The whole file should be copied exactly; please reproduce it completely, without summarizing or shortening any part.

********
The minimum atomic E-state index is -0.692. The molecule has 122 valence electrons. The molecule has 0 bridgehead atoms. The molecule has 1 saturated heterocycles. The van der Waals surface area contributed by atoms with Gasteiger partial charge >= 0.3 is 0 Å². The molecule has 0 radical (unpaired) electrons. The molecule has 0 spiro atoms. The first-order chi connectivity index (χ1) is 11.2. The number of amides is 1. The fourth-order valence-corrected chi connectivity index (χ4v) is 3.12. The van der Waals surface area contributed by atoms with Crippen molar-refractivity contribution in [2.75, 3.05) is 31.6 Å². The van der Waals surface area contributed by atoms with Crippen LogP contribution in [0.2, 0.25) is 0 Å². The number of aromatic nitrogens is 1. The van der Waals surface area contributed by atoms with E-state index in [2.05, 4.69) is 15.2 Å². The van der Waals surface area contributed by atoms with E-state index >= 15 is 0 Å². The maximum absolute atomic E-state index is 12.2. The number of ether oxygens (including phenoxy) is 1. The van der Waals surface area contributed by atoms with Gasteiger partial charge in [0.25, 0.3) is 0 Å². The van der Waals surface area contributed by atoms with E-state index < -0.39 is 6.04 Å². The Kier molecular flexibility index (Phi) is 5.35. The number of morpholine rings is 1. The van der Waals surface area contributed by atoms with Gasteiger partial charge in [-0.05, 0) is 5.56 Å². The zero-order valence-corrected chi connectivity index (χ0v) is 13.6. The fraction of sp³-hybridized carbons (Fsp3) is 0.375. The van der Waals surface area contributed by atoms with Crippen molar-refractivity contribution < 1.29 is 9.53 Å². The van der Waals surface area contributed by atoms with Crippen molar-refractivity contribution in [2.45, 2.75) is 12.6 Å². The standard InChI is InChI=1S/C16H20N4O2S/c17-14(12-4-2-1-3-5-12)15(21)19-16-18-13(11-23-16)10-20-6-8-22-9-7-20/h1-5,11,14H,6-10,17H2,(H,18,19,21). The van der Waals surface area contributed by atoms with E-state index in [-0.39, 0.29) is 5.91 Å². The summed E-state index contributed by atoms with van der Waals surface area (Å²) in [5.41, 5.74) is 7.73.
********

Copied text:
The minimum atomic E-state index is -0.692. The molecule has 122 valence electrons. The molecule has 0 bridgehead atoms. The molecule has 1 saturated heterocycles. The van der Waals surface area contributed by atoms with Gasteiger partial charge >= 0.3 is 0 Å². The molecule has 0 radical (unpaired) electrons. The molecule has 0 spiro atoms. The first-order chi connectivity index (χ1) is 11.2. The number of amides is 1. The fourth-order valence-corrected chi connectivity index (χ4v) is 3.12. The van der Waals surface area contributed by atoms with Crippen molar-refractivity contribution in [2.75, 3.05) is 31.6 Å². The van der Waals surface area contributed by atoms with Crippen LogP contribution in [0.2, 0.25) is 0 Å². The number of aromatic nitrogens is 1. The van der Waals surface area contributed by atoms with E-state index in [2.05, 4.69) is 15.2 Å². The van der Waals surface area contributed by atoms with E-state index >= 15 is 0 Å². The maximum absolute atomic E-state index is 12.2. The number of ether oxygens (including phenoxy) is 1. The van der Waals surface area contributed by atoms with Gasteiger partial charge in [0.25, 0.3) is 0 Å². The van der Waals surface area contributed by atoms with E-state index < -0.39 is 6.04 Å². The Kier molecular flexibility index (Phi) is 5.35. The number of morpholine rings is 1. The van der Waals surface area contributed by atoms with Gasteiger partial charge in [-0.05, 0) is 5.56 Å². The zero-order valence-corrected chi connectivity index (χ0v) is 13.6. The fraction of sp³-hybridized carbons (Fsp3) is 0.375. The van der Waals surface area contributed by atoms with Crippen molar-refractivity contribution < 1.29 is 9.53 Å². The van der Waals surface area contributed by atoms with Crippen molar-refractivity contribution in [2.45, 2.75) is 12.6 Å². The standard InChI is InChI=1S/C16H20N4O2S/c17-14(12-4-2-1-3-5-12)15(21)19-16-18-13(11-23-16)10-20-6-8-22-9-7-20/h1-5,11,14H,6-10,17H2,(H,18,19,21). The van der Waals surface area contributed by atoms with E-state index in [-0.39, 0.29) is 5.91 Å². The summed E-state index contributed by atoms with van der Waals surface area (Å²) in [5.41, 5.74) is 7.73.